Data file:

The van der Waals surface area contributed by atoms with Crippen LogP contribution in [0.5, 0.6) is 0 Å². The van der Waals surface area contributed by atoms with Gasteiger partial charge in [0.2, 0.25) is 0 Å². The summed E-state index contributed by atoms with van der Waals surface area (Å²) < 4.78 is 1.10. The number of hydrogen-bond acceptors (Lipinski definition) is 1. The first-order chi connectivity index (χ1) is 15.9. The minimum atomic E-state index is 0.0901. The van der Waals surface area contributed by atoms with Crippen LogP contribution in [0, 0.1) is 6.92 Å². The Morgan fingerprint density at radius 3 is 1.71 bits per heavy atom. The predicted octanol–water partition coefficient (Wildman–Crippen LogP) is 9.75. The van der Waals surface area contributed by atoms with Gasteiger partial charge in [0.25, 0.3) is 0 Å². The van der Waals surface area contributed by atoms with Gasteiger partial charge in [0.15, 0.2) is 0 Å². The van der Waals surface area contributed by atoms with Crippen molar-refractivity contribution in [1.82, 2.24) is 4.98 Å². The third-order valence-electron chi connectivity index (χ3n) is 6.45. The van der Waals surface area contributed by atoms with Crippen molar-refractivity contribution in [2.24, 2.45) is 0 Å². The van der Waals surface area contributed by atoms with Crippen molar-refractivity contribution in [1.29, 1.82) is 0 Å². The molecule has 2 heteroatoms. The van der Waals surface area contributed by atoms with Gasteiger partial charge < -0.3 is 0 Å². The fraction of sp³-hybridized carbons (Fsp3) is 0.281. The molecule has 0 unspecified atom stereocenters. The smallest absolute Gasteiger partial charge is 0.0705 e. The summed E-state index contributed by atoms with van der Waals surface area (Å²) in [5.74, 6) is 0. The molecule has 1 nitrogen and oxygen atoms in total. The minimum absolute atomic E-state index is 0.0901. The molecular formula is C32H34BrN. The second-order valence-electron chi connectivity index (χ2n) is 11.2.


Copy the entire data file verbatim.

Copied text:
The van der Waals surface area contributed by atoms with Crippen LogP contribution in [0.5, 0.6) is 0 Å². The van der Waals surface area contributed by atoms with Gasteiger partial charge in [0.2, 0.25) is 0 Å². The summed E-state index contributed by atoms with van der Waals surface area (Å²) < 4.78 is 1.10. The number of hydrogen-bond acceptors (Lipinski definition) is 1. The first-order chi connectivity index (χ1) is 15.9. The minimum atomic E-state index is 0.0901. The van der Waals surface area contributed by atoms with Crippen LogP contribution in [0, 0.1) is 6.92 Å². The Morgan fingerprint density at radius 3 is 1.71 bits per heavy atom. The predicted octanol–water partition coefficient (Wildman–Crippen LogP) is 9.75. The van der Waals surface area contributed by atoms with Gasteiger partial charge in [0.25, 0.3) is 0 Å². The van der Waals surface area contributed by atoms with Gasteiger partial charge in [0.15, 0.2) is 0 Å². The van der Waals surface area contributed by atoms with Crippen molar-refractivity contribution in [1.82, 2.24) is 4.98 Å². The third-order valence-electron chi connectivity index (χ3n) is 6.45. The van der Waals surface area contributed by atoms with Crippen molar-refractivity contribution in [2.24, 2.45) is 0 Å². The van der Waals surface area contributed by atoms with Crippen molar-refractivity contribution in [1.29, 1.82) is 0 Å². The molecule has 2 heteroatoms. The van der Waals surface area contributed by atoms with Gasteiger partial charge < -0.3 is 0 Å². The fraction of sp³-hybridized carbons (Fsp3) is 0.281. The molecule has 0 unspecified atom stereocenters. The smallest absolute Gasteiger partial charge is 0.0705 e. The summed E-state index contributed by atoms with van der Waals surface area (Å²) in [5.74, 6) is 0. The molecule has 1 nitrogen and oxygen atoms in total. The minimum absolute atomic E-state index is 0.0901. The molecular formula is C32H34BrN. The second-order valence-electron chi connectivity index (χ2n) is 11.2.